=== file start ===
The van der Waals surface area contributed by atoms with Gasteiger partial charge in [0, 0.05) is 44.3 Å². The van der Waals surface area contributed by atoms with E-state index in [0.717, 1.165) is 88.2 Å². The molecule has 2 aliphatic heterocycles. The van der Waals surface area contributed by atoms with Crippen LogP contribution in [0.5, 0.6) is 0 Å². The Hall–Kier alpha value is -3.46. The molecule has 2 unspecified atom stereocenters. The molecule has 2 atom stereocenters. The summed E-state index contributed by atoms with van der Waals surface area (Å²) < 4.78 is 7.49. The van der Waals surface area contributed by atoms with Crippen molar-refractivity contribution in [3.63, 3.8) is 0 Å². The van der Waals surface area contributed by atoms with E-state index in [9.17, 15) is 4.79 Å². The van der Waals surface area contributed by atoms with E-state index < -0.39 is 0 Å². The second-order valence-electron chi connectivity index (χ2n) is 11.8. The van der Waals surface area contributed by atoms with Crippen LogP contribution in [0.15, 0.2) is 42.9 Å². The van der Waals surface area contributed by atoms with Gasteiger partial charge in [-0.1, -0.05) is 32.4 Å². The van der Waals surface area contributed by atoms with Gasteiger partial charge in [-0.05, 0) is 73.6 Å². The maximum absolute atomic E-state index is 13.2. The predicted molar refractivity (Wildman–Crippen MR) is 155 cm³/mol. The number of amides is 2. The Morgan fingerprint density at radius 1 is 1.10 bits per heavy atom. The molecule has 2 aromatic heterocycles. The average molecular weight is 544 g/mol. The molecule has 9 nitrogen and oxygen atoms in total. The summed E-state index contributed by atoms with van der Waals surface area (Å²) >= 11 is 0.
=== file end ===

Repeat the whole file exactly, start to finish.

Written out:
The van der Waals surface area contributed by atoms with Gasteiger partial charge in [0, 0.05) is 44.3 Å². The van der Waals surface area contributed by atoms with E-state index in [0.717, 1.165) is 88.2 Å². The molecule has 2 aliphatic heterocycles. The van der Waals surface area contributed by atoms with Crippen LogP contribution in [0.5, 0.6) is 0 Å². The Hall–Kier alpha value is -3.46. The molecule has 2 unspecified atom stereocenters. The molecule has 2 atom stereocenters. The summed E-state index contributed by atoms with van der Waals surface area (Å²) < 4.78 is 7.49. The van der Waals surface area contributed by atoms with Crippen molar-refractivity contribution in [3.63, 3.8) is 0 Å². The van der Waals surface area contributed by atoms with E-state index in [9.17, 15) is 4.79 Å². The van der Waals surface area contributed by atoms with E-state index < -0.39 is 0 Å². The second-order valence-electron chi connectivity index (χ2n) is 11.8. The van der Waals surface area contributed by atoms with Crippen LogP contribution in [0.15, 0.2) is 42.9 Å². The van der Waals surface area contributed by atoms with Gasteiger partial charge in [-0.1, -0.05) is 32.4 Å². The van der Waals surface area contributed by atoms with Gasteiger partial charge in [-0.05, 0) is 73.6 Å². The maximum absolute atomic E-state index is 13.2. The predicted molar refractivity (Wildman–Crippen MR) is 155 cm³/mol. The number of amides is 2. The Morgan fingerprint density at radius 1 is 1.10 bits per heavy atom. The molecule has 2 aromatic heterocycles. The average molecular weight is 544 g/mol. The molecule has 9 nitrogen and oxygen atoms in total. The summed E-state index contributed by atoms with van der Waals surface area (Å²) >= 11 is 0.